September 25th marked the conclusion to the tenth 5 Star Grand Prix tournament inside of the Ota Ward Gymnasium. It felt like their biggest tournament yet, and not just because there were more competitors than ever before. From the inclusion of outsider Takumi Iroha, to the opening and closing shows being broadcast on PPV inside big arenas, everything about this year’s event felt like a big deal.
Once the tournament started, that trend continued. You’d be hard pressed to find a better 5 Star Grand Prix. Across the two months, fans were treated to top tier wrestling with a compelling tournament narrative that led to a tense final night of action. Even as the dust settles from the journey, the road map for the next few months has already started to become clear. Champions will owe defences, rivalries have started to brew, and Syuri still has a couple of months to continue cementing her claim to not only a future World of Stardom Championship reign, but also the title of Wrestler of the Year.
I don’t say that for the sake of dramatics either. Even before the start of this tournament Syuri had put forth an impressive resume. Obviously, everybody’s first thoughts go to the all-time match she had against Utami Hayashishita back in June but she’s had stellar matches since January, whether it be from defending her Goddess of Stardom Title alongside Giulia or lifting the value of the SWA Title to unparalleled heights.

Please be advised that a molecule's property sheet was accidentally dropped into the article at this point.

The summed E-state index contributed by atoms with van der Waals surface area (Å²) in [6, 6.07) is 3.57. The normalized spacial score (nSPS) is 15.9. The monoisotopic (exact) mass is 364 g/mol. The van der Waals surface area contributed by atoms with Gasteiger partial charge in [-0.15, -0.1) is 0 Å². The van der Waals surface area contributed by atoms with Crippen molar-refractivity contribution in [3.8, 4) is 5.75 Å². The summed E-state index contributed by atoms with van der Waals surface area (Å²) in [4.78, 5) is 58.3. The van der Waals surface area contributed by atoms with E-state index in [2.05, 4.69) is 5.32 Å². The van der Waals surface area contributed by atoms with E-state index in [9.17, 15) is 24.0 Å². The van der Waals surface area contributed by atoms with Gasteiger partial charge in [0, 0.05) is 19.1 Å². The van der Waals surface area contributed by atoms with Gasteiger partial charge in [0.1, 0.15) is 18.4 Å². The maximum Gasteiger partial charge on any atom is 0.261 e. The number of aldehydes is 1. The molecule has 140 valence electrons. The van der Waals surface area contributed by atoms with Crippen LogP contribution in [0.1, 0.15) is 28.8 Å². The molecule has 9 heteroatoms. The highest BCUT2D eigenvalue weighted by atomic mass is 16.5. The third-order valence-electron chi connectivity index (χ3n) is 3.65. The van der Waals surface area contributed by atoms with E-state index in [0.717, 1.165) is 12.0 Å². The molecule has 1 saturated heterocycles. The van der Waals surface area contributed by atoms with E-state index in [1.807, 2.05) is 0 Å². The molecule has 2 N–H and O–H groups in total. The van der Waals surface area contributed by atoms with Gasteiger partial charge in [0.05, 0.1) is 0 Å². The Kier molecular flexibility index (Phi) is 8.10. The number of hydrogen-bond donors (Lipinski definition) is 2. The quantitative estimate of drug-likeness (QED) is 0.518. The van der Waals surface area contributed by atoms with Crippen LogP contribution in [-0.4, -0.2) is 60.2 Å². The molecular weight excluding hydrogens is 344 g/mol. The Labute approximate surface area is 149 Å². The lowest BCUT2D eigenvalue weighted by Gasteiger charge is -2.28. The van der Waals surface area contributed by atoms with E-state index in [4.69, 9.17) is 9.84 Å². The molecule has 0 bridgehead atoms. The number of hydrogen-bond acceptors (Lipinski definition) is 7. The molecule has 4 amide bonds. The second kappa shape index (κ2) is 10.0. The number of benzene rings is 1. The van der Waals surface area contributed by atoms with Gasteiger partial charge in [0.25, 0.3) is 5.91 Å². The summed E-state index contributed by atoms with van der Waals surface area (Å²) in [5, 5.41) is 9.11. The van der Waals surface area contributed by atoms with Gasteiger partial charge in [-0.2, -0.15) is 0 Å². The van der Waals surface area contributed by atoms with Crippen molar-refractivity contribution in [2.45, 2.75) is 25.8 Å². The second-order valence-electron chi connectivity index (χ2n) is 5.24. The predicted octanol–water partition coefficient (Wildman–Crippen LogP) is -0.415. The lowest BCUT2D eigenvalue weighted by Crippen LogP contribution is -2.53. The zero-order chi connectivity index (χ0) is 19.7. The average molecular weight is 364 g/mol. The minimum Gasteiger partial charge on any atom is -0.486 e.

Then there’s her 5 Star Grand Prix performance.
She was one of the favourites and with good reason. The previous tournament winners make up a who’s who of Stardom’s history – and while Syuri’s only been with the company for less than two years her pedigree more than lines up with names like Yoko Bito, Io Shirai, and Nanae Takahashi. Syuri has established herself as one of their top wrestlers and has been incredibly well protected since joining Stardom. She also had the narrative going in – determined to get herself another shot at Utami’s Red Belt after their epic war ended in a draw. Now all that was left to do was to put forth a tournament performance worthy of wearing the crown.
Was there ever any doubt?
When picking my personal top 5 matches from the tournament, it felt only fair to split it into two categories: Top 5 matches featuring Syuri and top 5 matches that didn’t. Now this might seem a bit ridiculous, but when you consider just how strong a tournament she had, you will understand why.
Top 5 matches featuring Syuri:
- Vs Takumi Iroha (September 25th)
- Vs Momo Watanabe (September 25th)